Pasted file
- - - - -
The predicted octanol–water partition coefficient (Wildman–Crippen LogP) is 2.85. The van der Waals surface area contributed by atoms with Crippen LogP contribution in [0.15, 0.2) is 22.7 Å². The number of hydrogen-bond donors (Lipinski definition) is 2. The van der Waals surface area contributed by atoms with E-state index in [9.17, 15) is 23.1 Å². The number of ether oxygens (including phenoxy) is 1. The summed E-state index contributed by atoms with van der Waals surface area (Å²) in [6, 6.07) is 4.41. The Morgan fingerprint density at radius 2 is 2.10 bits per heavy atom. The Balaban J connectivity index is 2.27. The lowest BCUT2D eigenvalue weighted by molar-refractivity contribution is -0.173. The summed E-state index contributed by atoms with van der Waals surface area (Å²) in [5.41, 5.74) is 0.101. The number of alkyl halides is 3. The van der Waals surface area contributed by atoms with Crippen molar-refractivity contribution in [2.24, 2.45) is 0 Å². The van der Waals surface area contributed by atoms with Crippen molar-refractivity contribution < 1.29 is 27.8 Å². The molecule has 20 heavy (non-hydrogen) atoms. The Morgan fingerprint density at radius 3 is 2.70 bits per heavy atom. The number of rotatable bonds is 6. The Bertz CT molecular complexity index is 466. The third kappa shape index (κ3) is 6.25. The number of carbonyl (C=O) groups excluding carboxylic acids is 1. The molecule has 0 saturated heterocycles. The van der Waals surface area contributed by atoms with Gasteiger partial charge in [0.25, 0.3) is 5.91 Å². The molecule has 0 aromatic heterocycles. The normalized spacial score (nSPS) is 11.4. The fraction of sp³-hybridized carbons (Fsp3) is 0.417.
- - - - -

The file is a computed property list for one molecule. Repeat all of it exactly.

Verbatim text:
The predicted octanol–water partition coefficient (Wildman–Crippen LogP) is 2.85. The van der Waals surface area contributed by atoms with Crippen LogP contribution in [0.15, 0.2) is 22.7 Å². The number of hydrogen-bond donors (Lipinski definition) is 2. The van der Waals surface area contributed by atoms with E-state index in [9.17, 15) is 23.1 Å². The number of ether oxygens (including phenoxy) is 1. The summed E-state index contributed by atoms with van der Waals surface area (Å²) in [6, 6.07) is 4.41. The Morgan fingerprint density at radius 2 is 2.10 bits per heavy atom. The Balaban J connectivity index is 2.27. The lowest BCUT2D eigenvalue weighted by molar-refractivity contribution is -0.173. The summed E-state index contributed by atoms with van der Waals surface area (Å²) in [5.41, 5.74) is 0.101. The number of alkyl halides is 3. The van der Waals surface area contributed by atoms with Crippen molar-refractivity contribution in [2.24, 2.45) is 0 Å². The van der Waals surface area contributed by atoms with Crippen molar-refractivity contribution < 1.29 is 27.8 Å². The molecule has 20 heavy (non-hydrogen) atoms. The Morgan fingerprint density at radius 3 is 2.70 bits per heavy atom. The number of rotatable bonds is 6. The Bertz CT molecular complexity index is 466. The third kappa shape index (κ3) is 6.25. The number of carbonyl (C=O) groups excluding carboxylic acids is 1. The molecule has 0 saturated heterocycles. The van der Waals surface area contributed by atoms with Gasteiger partial charge in [0.25, 0.3) is 5.91 Å². The molecule has 0 aromatic heterocycles. The normalized spacial score (nSPS) is 11.4. The fraction of sp³-hybridized carbons (Fsp3) is 0.417.